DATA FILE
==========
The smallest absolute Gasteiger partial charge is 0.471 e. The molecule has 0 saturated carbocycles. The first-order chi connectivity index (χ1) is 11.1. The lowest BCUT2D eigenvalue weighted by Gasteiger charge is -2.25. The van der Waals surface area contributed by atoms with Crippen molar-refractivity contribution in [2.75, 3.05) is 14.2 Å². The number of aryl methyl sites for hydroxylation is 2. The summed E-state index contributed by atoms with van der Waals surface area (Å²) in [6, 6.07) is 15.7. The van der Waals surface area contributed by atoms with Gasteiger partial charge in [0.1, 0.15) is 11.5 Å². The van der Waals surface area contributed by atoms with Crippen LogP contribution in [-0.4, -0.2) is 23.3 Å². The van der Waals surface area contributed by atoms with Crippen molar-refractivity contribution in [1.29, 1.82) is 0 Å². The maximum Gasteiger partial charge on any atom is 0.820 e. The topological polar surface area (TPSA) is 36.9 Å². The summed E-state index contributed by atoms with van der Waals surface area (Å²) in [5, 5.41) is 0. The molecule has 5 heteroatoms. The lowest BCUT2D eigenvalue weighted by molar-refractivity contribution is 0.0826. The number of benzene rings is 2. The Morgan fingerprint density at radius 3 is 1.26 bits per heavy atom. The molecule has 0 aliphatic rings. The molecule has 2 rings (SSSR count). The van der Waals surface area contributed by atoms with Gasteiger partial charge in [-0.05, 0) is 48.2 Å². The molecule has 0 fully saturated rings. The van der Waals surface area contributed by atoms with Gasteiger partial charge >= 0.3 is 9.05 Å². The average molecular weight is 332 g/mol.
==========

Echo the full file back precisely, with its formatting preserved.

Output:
The smallest absolute Gasteiger partial charge is 0.471 e. The molecule has 0 saturated carbocycles. The first-order chi connectivity index (χ1) is 11.1. The lowest BCUT2D eigenvalue weighted by Gasteiger charge is -2.25. The van der Waals surface area contributed by atoms with Crippen molar-refractivity contribution in [2.75, 3.05) is 14.2 Å². The number of aryl methyl sites for hydroxylation is 2. The summed E-state index contributed by atoms with van der Waals surface area (Å²) in [6, 6.07) is 15.7. The van der Waals surface area contributed by atoms with Gasteiger partial charge in [0.1, 0.15) is 11.5 Å². The van der Waals surface area contributed by atoms with Crippen LogP contribution in [-0.4, -0.2) is 23.3 Å². The van der Waals surface area contributed by atoms with Crippen molar-refractivity contribution in [1.29, 1.82) is 0 Å². The maximum Gasteiger partial charge on any atom is 0.820 e. The topological polar surface area (TPSA) is 36.9 Å². The summed E-state index contributed by atoms with van der Waals surface area (Å²) in [5, 5.41) is 0. The molecule has 5 heteroatoms. The lowest BCUT2D eigenvalue weighted by molar-refractivity contribution is 0.0826. The number of benzene rings is 2. The Morgan fingerprint density at radius 3 is 1.26 bits per heavy atom. The molecule has 0 aliphatic rings. The molecule has 2 rings (SSSR count). The van der Waals surface area contributed by atoms with Gasteiger partial charge in [-0.05, 0) is 48.2 Å². The molecule has 0 fully saturated rings. The van der Waals surface area contributed by atoms with Gasteiger partial charge >= 0.3 is 9.05 Å². The average molecular weight is 332 g/mol.